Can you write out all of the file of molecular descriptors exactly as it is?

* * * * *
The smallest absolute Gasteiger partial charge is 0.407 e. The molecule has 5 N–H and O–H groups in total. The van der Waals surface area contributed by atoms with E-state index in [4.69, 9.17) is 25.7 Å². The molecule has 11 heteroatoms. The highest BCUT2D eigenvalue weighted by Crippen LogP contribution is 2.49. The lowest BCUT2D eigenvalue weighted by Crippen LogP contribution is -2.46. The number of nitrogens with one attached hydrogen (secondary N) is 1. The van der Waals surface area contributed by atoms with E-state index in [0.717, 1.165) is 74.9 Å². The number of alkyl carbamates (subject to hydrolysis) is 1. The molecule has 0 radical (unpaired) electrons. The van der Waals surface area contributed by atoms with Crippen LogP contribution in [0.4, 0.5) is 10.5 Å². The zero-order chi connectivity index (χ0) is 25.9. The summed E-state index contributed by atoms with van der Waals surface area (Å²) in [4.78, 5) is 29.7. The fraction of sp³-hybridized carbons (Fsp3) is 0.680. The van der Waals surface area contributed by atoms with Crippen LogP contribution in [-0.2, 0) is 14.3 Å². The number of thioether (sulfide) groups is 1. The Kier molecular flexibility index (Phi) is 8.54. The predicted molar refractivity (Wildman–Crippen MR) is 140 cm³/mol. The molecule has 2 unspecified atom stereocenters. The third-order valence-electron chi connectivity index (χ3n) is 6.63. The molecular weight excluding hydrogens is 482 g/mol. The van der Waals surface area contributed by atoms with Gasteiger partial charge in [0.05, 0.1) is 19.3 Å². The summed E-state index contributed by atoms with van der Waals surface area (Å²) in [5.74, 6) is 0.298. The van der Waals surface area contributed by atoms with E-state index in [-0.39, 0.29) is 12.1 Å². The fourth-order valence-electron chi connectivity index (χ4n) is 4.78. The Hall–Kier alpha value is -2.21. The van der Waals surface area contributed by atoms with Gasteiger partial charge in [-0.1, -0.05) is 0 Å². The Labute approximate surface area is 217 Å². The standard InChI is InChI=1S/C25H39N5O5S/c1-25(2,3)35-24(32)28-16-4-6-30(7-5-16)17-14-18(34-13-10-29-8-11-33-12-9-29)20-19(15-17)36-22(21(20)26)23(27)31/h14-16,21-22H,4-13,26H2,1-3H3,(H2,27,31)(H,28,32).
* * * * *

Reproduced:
The smallest absolute Gasteiger partial charge is 0.407 e. The molecule has 5 N–H and O–H groups in total. The van der Waals surface area contributed by atoms with E-state index in [4.69, 9.17) is 25.7 Å². The molecule has 11 heteroatoms. The highest BCUT2D eigenvalue weighted by Crippen LogP contribution is 2.49. The lowest BCUT2D eigenvalue weighted by Crippen LogP contribution is -2.46. The number of nitrogens with one attached hydrogen (secondary N) is 1. The van der Waals surface area contributed by atoms with E-state index in [0.717, 1.165) is 74.9 Å². The number of alkyl carbamates (subject to hydrolysis) is 1. The molecule has 0 radical (unpaired) electrons. The van der Waals surface area contributed by atoms with Crippen LogP contribution in [0.4, 0.5) is 10.5 Å². The zero-order chi connectivity index (χ0) is 25.9. The summed E-state index contributed by atoms with van der Waals surface area (Å²) in [4.78, 5) is 29.7. The fraction of sp³-hybridized carbons (Fsp3) is 0.680. The van der Waals surface area contributed by atoms with Crippen LogP contribution in [-0.2, 0) is 14.3 Å². The number of thioether (sulfide) groups is 1. The Kier molecular flexibility index (Phi) is 8.54. The predicted molar refractivity (Wildman–Crippen MR) is 140 cm³/mol. The molecule has 2 unspecified atom stereocenters. The third-order valence-electron chi connectivity index (χ3n) is 6.63. The molecular weight excluding hydrogens is 482 g/mol. The van der Waals surface area contributed by atoms with Gasteiger partial charge in [0.05, 0.1) is 19.3 Å². The summed E-state index contributed by atoms with van der Waals surface area (Å²) in [5.74, 6) is 0.298. The van der Waals surface area contributed by atoms with E-state index in [-0.39, 0.29) is 12.1 Å². The fourth-order valence-electron chi connectivity index (χ4n) is 4.78. The Hall–Kier alpha value is -2.21. The van der Waals surface area contributed by atoms with Gasteiger partial charge in [-0.1, -0.05) is 0 Å². The Labute approximate surface area is 217 Å². The standard InChI is InChI=1S/C25H39N5O5S/c1-25(2,3)35-24(32)28-16-4-6-30(7-5-16)17-14-18(34-13-10-29-8-11-33-12-9-29)20-19(15-17)36-22(21(20)26)23(27)31/h14-16,21-22H,4-13,26H2,1-3H3,(H2,27,31)(H,28,32).